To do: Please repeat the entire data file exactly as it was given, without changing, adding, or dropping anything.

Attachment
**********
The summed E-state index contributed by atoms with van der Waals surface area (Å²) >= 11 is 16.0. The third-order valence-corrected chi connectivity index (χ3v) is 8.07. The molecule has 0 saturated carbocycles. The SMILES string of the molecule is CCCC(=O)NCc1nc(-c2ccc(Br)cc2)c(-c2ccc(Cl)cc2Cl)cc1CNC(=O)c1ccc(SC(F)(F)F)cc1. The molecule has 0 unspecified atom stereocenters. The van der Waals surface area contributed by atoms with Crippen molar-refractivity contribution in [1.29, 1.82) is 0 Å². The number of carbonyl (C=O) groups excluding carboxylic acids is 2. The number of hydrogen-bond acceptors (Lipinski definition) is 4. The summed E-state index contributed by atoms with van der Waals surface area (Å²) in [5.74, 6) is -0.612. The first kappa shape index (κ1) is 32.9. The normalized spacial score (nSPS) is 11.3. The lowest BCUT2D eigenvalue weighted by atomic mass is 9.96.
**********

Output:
The summed E-state index contributed by atoms with van der Waals surface area (Å²) >= 11 is 16.0. The third-order valence-corrected chi connectivity index (χ3v) is 8.07. The molecule has 0 saturated carbocycles. The SMILES string of the molecule is CCCC(=O)NCc1nc(-c2ccc(Br)cc2)c(-c2ccc(Cl)cc2Cl)cc1CNC(=O)c1ccc(SC(F)(F)F)cc1. The molecule has 0 unspecified atom stereocenters. The van der Waals surface area contributed by atoms with Crippen molar-refractivity contribution in [1.29, 1.82) is 0 Å². The number of carbonyl (C=O) groups excluding carboxylic acids is 2. The number of hydrogen-bond acceptors (Lipinski definition) is 4. The summed E-state index contributed by atoms with van der Waals surface area (Å²) in [5.74, 6) is -0.612. The first kappa shape index (κ1) is 32.9. The normalized spacial score (nSPS) is 11.3. The lowest BCUT2D eigenvalue weighted by atomic mass is 9.96.